Over at Pierrot’s Folly (aka Scratchings) they’ve been having a lively discussion about the numerous sins of the Democratic party and what to do about it from a lefty perspective. Is it time to found a new party? Go to the Greens? What?
Ever since LI was a little wet behind the ears protestor in the Reagan era (my eyes were firmly directed to America’s support for mass murder in Central America, and not the major disaster, Afghanistan being cooked up by Reagan’s busy little paramilitary rightists), I’ve heard the cries of outrage, and uttered many a cry myself.
Lately, however, in the light of the cold rage lit in my belly by the election of 2004, I’ve been rethinking the terms of that outrage. At the time, I was struck by the free rider paradox that seemed, to me, to explain the election. My perspective since then has broadened, but along the same lines. At some future time, we will mount a defense of deficit spending and an analysis of how progressives became the curious inheritors of the ghost of Herbert Hoover – a fatal legacy, we think, in the 2004 election, which turned on the ability of the electorate to afford to vote on its vilest prejudices instead of considering the index of its absolute impoverishment, at least as a share of the national wealth.
In any case, we believe the real issue is the difference between a movement and a party.
Between the thirties and the eighties, the left in the U.S. did a very interesting thing: it invented a number of movements. From labor movements in the 30s to the Gay rights movements in the seventies, these movements originated political change. They had a galvanizing effect on the Democratic party. In 1900, there was nothing particularly progressive about the Democratic party, but in 1960, there was. However, the party itself didn’t originate progressive politics – it rather responded to an exterior pressure. Anybody who looks at how, say, the Kennedys dealt with the civil rights movement sees this. The gun was in the hand of the movements.
On the philosophical plane, the sixties philosophers who broadcast a distaste for representation (Deleuze, Foucault, Derrida, etc.) were, in some manner, reflecting the revolt against the party as a political unit. This was obviously inflected by the Communist party. But in the U.S., the same thing was happening on a less philosophical, more pragmatic plane. The Black Panther/Civil Rights duo, for instance, destroyed the remnants of Democratic party machines in Chicago, Detroit, and Newark. In general, the perspective at the time was that the party exists as a vehicle for the movement; that the relationship between party and movement is purely tactical. The party never represents the movement. It never represents anything but itself. It is a vehicle. You don't ask your car where it wants you to go. You simply drive it, or fix it, or junk it.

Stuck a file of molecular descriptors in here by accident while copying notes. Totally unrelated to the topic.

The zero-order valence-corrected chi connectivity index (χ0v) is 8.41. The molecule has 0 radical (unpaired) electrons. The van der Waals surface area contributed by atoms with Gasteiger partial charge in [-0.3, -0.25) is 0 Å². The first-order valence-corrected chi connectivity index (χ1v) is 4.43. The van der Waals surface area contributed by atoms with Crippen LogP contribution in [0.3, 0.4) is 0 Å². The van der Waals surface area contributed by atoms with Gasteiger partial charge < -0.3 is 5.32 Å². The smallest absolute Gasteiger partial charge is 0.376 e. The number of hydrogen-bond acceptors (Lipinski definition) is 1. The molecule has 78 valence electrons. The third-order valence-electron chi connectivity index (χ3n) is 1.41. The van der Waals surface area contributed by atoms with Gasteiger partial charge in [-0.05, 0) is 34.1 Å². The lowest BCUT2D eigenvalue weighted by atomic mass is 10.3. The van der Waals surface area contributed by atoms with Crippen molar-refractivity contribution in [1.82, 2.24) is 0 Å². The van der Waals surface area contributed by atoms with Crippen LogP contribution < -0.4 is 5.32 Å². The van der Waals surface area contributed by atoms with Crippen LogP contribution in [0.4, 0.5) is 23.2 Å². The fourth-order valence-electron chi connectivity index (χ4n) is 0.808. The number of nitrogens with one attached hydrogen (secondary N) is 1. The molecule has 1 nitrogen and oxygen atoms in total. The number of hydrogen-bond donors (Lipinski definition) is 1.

The counter-attack came in the eighties. Movements were relabeled ‘special interests” by party intelligentsia. The New Republic played its one historic card during this era by actually generating writers and a vocabulary to crush movement politics, and to reverse the power relationship between movements and party. However, what was really important was the absorption of movements into various D.C. centered institutions. and the dispersion of movement figures into various institutions, academic and political. In the eighties, the Democratic party came to monopolize opposition in America, with fatal results for the Opposition.
What this means, to LI, is that it is a mug’s game to beat up on the Democrats. The party is structurally in contradiction with itself – its leadership is from a different social niche – overwhelmingly white, male, and wealthy – than its membership. That niche has used its position to discipline the membership – to crush the possibility of movement politics – and the answer to that is not to fight back by “saving” the party, but simply establishing a non-fetishistic relationship with it. The Republican party, ironically, doesn’t have this problem because the Republican party resembles a movement. The extra-party element – corporations and businesses and religious organizations – have a firm independent existence outside of the party. Thus, they can ignore that directive niche that occasionally tries to impose the same kind of discipline on movements as the Dem leadership does. The Doles that call out the far right evangelicals, for instance, simply get stomped. Whereas every Dem leader longs to display his racism in a sister soulja moment, to send the message that white rule is still at the heart of the Dem party.
So – who cares? Use the Dems in some things, don’t use them in other. Skip em, fuck em, and work on the movement rather than the party level. I guess that is LI’s position.